The past 72 hours has held one of the strangest disharmonic convergence of free speech events I have ever seen.
(1) On Tuesday, President Obama flourished his pretty rhetoric on free speech to the United Nations (UN):
Those in power have to resist the temptation to crack down on dissidents.
(2) A day later, the Sydney Morning Herald published US Air Force documents classifying Wikileaks and its founder Julian Assange as "enemies of the state," an action in sharp contrast to Obama's rhetoric about the importance of protecting dissent in a democracy.
Declassified US Air Force counter-intelligence documents, released under US freedom-of-information laws, reveal that military personnel who contact WikiLeaks or WikiLeaks supporters may be at risk of being charged with "communicating with the enemy", a military crime that carries a maximum sentence of death.
(3) The day after Obama's UN address, Assange addressed the UN from the Ecuadorian embassy where - fearing extradition to the U.S. - he has been granted asylum. Read FireDogLake's Kevin Gosztola for the highlights, including an understandable demand (especially in light of the fact that the U.S. government declared Assange the "enemy") that Obama live up to the free speech ideals Obama himself so eloquently presented to the UN:
President Obama spoke out strongly in favour of the freedom of expression. Those in power, he said, have to resist the temptation to crack down on dissent.
There are times for words and there are times for action. The time for words has run out. It is time for the US to cease its persecution of WikiLeaks, to cease its persecution of our people and it cease its persecution of our alleged sources.
It is time for President Obama to do the right thing and join the forces of change: not in fine words but in fine deeds.
I discussed Assange's speech on RT last night, but what was clear from Assange's moving description of accused Wikileaks source Bradley Manning is that critics who claim Assange is only out for himself are sorely mistaken. Not only has Assange spoken powerfully about Manning, but he has spoken passionately about freedoms of speech and the press, and spoken out against the criminal prosecution of American whistleblowers (and my clients) John Kiriakou and Thomas Drake under the Espionage Act.
Fourth free speech free fall after the jump.
(4) WaPo reported yesterday that the Defense Department issued a memo about whether or not employees are permitted to buy, read, and discuss Matt Bissonette's bestselling book No Easy Day: The Firsthand Account of the Mission That Killed Osama Bin Laden. According to WaPo, the memo instructed that employees:
- “are free to purchase NED [No Easy Day];
- “are not required to store NED in [secure] containers . . . unless classified statements in the book have been identified;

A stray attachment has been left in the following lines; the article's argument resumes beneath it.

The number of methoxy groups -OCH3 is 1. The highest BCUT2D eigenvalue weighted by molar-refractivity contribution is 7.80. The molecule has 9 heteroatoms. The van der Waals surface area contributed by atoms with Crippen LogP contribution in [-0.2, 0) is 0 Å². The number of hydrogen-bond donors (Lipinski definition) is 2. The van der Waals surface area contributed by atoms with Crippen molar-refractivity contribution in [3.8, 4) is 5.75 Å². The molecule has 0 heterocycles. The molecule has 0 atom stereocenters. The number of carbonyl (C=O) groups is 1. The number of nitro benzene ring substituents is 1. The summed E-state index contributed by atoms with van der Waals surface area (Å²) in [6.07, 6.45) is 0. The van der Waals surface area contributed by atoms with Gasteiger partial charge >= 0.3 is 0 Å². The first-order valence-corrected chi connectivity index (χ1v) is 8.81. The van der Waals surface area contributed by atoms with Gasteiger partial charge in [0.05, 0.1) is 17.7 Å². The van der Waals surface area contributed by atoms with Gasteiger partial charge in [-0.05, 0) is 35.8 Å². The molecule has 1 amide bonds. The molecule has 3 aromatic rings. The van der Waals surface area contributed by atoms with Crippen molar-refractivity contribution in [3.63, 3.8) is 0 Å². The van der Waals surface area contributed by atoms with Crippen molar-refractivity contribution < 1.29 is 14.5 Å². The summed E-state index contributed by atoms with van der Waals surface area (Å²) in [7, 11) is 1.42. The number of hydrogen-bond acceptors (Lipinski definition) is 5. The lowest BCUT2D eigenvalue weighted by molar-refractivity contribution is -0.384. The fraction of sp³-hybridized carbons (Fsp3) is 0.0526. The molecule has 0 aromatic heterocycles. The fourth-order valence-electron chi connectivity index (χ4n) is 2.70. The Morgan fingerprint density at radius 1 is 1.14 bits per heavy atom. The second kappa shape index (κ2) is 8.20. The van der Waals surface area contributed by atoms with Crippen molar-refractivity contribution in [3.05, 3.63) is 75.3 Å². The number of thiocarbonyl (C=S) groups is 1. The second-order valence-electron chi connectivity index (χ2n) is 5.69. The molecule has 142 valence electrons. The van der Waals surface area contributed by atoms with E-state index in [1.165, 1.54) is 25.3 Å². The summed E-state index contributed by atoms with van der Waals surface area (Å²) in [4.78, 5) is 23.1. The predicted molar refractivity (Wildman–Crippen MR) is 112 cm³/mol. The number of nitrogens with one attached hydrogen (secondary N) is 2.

- “shall not discuss potentially classified and sensitive unclassified information with persons who do not have an official need to know and an appropriate security clearance;
- “who possess either firsthand knowledge of, or suspect information within NED to be classified or sensitive, shall not publically speculate or discuss potentially classified or sensitive unclassified information outside official... channels...
- “are prohibited from using unclassified government computer systems to discuss potentially classified or sensitive contents of NED, and [no] online discussions via social networking or media sites” about classified stuff “that may be contained in NED.”
First, it is chilling in and of itself that the Defense Department has any say in what books its employees choose to read on their personal time. Since when does the government need to issue a memo authorizing employees to buy a book?
Moreover, the Defense Department's memo is confusing at best as the government refuses to say what, if any, classified information is actually in Bissonette's book. WaPo writer Al Kamen summed up the conclusion employees are likely to draw from the memo:
Hard to say what the “potentially” classified stuff is. So, until they tell you what the bad stuff is, it’s safe to buy NED and even to read it but don’t underline it and don’t talk about it — except to say “cool book, great cover,” stuff like that.
The chilling effect on speech is obvious, and no doubt, some employees will stay away from the book altogether to avoid any potential hassle. Perhaps that is precisely the point. The Defense Department memo is the third example in as many days of the government's actions directly conflicting with the Obama's rhetoric on free speech.
Assange's speech to the UN should be a wake-up to the Obama administration that the man Vice President Biden called a "high-tech terrorist" and the Air Force declared an "enemy of the state" articulated the same principles of free speech and press that Obama himself endorsed a day earlier. Considering there is so much common ground in their rhetoric to the U.N., Obama owes the public an explanation for his crackdown on dissent here at home.
This post originally appeared in Radack's Daily Kos blog.
Jesselyn Radack is National Security & Human Rights Director for the Government Accountability Project, the nation's leading whistleblower protection and advocacy organization.